Public health dental hygienist practitioners in Pennsylvania can help improve access to oral health care and patient outcomes by serving as dental navigators in medical offices.
In December 2009, the public health dental hygiene practitioner (PHDHP) was created in Pennsylvania to alleviate access to oral health care problems.1,2 PHDHPs can provide dental care without the supervision of a dentist in: schools; correctional facilities; health care facilities; personal care homes; domiciliary care facilities; older adult daily living centers; continuing-care facilities; federally qualified health centers; public or private institutions under the jurisdiction of a local, state, or federal agency; and free and reduced-fee nonprofit health clinics.3 Dental hygienists may apply for PHDHP certification after meeting the following qualifications: active license in good standing to practice as a dental hygienist in Pennsylvania; documentation of professional liability insurance; and certification statement signed by a licensed dentist verifying that the dental hygienist has completed a minimum of 3,600 hours of practice as a licensed dental hygienist under the supervision of a licensed dentist.3 One possible career path for PHDHPs is to serve as a dental navigator in a medical practice, providing oral health education, addressing dental fears, and finding dental homes for patients and their families in a cost-effective manner during medical visits.
STUDY OF EFFECTIVENESS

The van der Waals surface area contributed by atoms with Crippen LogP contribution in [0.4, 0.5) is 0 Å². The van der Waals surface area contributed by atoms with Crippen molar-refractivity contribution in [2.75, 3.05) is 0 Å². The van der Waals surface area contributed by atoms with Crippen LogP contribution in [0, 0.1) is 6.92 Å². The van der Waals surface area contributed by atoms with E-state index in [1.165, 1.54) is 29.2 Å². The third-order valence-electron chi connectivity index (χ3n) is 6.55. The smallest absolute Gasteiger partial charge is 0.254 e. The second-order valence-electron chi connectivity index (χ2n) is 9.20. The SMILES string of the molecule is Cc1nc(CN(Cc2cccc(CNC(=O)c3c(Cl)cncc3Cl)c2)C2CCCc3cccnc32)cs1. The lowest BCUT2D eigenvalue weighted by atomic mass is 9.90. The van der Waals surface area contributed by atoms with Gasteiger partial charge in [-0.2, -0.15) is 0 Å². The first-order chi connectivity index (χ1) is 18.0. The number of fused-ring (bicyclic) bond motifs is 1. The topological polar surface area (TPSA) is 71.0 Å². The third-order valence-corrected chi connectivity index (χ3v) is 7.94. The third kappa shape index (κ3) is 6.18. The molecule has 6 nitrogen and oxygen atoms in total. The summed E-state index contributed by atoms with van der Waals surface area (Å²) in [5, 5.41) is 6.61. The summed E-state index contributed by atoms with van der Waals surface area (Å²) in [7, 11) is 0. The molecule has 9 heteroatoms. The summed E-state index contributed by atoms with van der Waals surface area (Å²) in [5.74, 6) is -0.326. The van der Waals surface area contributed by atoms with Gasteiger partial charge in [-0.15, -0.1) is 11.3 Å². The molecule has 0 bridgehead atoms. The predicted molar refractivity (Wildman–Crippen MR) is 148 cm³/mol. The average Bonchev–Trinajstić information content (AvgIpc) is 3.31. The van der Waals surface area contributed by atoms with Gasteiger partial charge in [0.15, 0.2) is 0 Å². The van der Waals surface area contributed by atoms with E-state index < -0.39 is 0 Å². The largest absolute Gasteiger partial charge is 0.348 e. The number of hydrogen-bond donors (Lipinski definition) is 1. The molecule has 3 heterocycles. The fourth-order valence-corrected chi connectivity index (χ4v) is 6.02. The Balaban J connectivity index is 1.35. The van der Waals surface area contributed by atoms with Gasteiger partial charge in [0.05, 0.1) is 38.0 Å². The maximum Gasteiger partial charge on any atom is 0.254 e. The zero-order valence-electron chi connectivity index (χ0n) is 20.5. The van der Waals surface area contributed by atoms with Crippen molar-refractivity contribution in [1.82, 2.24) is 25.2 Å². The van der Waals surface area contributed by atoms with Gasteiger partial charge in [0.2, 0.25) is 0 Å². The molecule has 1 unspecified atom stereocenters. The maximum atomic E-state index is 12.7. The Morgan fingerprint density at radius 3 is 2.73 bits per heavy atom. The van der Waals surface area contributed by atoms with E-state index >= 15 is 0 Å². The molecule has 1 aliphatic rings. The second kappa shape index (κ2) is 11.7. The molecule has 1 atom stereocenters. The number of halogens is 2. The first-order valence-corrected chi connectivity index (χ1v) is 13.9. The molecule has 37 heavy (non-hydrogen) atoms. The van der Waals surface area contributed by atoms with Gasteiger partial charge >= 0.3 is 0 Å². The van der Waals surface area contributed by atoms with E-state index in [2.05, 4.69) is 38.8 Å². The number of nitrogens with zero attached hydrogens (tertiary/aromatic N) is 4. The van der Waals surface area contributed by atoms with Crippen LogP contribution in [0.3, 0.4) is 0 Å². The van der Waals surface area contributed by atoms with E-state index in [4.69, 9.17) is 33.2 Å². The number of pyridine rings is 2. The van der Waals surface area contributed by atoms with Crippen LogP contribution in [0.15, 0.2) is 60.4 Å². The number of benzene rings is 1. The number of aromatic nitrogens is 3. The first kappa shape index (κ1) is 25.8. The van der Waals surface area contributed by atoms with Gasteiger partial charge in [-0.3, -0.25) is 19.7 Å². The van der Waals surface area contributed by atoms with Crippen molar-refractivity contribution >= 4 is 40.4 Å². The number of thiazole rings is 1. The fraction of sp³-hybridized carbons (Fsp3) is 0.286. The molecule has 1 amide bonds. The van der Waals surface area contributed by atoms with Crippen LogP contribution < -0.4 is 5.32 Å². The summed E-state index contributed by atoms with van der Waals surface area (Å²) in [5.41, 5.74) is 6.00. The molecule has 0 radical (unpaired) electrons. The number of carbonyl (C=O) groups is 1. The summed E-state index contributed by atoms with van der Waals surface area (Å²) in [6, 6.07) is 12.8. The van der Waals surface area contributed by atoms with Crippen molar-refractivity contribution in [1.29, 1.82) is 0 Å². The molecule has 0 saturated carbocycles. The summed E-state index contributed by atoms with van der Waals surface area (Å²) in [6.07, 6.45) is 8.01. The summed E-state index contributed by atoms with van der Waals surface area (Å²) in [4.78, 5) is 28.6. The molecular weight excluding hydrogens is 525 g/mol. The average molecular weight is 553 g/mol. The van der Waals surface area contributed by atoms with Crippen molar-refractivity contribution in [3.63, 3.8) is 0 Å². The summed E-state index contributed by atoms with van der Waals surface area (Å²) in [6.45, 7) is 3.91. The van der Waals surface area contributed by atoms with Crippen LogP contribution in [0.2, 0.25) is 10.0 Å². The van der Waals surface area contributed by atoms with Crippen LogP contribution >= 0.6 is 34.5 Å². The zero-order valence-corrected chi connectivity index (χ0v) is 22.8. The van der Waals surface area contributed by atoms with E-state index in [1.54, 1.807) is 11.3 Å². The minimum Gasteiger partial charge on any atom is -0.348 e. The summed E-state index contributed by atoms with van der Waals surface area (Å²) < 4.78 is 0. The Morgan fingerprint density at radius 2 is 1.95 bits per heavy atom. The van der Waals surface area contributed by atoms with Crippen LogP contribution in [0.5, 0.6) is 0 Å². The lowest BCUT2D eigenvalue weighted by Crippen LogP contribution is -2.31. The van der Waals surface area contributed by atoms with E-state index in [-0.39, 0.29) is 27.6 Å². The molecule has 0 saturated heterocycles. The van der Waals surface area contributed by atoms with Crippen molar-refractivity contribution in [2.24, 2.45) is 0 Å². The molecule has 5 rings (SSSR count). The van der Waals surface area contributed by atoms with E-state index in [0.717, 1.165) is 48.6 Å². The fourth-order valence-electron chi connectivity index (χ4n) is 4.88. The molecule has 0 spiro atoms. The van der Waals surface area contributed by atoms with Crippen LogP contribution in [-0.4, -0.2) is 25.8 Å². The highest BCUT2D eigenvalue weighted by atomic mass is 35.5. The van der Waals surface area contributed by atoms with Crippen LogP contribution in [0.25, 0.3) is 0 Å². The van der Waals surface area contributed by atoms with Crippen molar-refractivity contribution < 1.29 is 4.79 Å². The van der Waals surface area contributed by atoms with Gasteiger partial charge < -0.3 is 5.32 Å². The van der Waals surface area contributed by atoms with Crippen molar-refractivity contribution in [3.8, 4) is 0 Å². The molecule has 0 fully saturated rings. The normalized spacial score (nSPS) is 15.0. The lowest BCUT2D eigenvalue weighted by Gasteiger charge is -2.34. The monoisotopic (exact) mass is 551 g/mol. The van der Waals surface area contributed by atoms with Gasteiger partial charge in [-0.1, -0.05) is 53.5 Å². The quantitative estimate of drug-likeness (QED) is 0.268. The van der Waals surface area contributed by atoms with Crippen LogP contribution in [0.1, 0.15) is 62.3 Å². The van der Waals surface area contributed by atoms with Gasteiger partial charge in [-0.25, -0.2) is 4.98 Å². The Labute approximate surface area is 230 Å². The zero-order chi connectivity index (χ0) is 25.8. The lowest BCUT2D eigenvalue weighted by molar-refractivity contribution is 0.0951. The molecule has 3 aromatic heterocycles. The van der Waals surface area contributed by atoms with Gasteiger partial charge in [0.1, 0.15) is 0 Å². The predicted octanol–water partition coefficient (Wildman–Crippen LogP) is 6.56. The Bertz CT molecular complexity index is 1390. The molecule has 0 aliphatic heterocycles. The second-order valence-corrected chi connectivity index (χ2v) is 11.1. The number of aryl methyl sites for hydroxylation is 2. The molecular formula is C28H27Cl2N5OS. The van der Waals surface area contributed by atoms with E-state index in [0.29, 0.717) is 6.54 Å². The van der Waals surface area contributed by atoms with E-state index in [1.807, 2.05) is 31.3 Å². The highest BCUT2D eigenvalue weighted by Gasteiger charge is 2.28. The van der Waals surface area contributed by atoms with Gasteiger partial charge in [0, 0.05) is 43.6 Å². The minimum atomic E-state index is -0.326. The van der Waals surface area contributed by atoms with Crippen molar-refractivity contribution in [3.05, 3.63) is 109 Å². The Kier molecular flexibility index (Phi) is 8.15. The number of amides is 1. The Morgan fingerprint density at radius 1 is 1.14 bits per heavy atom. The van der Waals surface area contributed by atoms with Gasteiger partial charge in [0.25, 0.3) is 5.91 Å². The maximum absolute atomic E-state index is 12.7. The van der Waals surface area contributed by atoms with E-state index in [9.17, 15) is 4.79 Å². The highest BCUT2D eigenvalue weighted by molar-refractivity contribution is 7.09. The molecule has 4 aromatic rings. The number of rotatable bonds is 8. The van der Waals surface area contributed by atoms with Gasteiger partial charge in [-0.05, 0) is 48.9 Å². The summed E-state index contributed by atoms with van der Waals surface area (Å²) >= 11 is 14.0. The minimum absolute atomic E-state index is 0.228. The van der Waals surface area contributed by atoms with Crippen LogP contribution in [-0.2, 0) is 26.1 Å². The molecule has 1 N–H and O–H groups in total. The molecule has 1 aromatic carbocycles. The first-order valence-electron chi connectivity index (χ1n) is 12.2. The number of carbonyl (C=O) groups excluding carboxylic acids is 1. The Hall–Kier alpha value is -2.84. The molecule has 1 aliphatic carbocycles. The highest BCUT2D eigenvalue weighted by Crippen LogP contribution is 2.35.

In order to investigate the ability of dental navigators to increase access to dental care and improve outcomes, a pilot program was instituted at All About Children Pediatric Partners PC, a large urban pediatric office in Reading, Pennsylvania. During an 8-weekperiod from November 2015 to January 2016, a PHDHP employed by a managed care organization as a dental navigator visited the office weekly. She partnered with 13 unique pediatric providers for half a day each. The PHDHP met individually for 5 minutes to 15 minutes with each patient and his or her caregivers in the examination room while they waited for a medical provider. The PHDHP performed a verbal oral health risk assessment and provided oral health instruction, including the oral effects of any systemic conditions or medication usage, and oral hygiene education. She then discussed oral concerns with the medical provider and helped schedule dental appointments for patients who had not seen a dentist within the past year or had a demonstrated dental problem. The PHDHP also discussed patient concerns, such as dental anxiety and expectations for a first dental visit, and assisted with language or transportation barriers. The objective was to provide a “warm hand-off” of the underserved patient to a dental office in order to improve outcomes for both oral and overall health. At the conclusion of the pilot program, data from insurance claim submissions in December 2015 and June 2016 were compiled and compared based on “dental care gap” reports for patients receiving medical/dental benefits from the managed care organization and submission for reimbursement of fluoride varnish applications. The managed care organization recorded a 7% increase in the number of annual dental visits within this patient population. Data also showed an average increase of 0.5% to 0.75% in the frequency of caries detection by medical providers. While the average increase was small, some clinicians experienced a 5% increase in the identification of caries. The medical providers noted that working with the PHDHP increased their awareness of the importance of oral health as it relates to systemic health. Four providers also requested dental referrals for oral health problems noted during the pilot program. Patients often reported a lack of knowledge about the importance of oral health, fear, trouble securing time off work, cost, and transportation problems as reasons for not seeking routine dental care. The PHDHP was able to address each of these concerns with the family and schedule a dental appointment for patient(s) and family members. The managed care organization also noted a 34% increase in the number of fluoride varnish applications submitted for payment among children age 6 months to 5 years during the pilot program. At the end of the pilot program, the PHDHP from the managed care organization continued her weekly visits and the practice also hired a senior PHDHP to work 20 additional hours per week. Together, the two PHDHPs have educated and facilitated dental care for more than 1,000 families.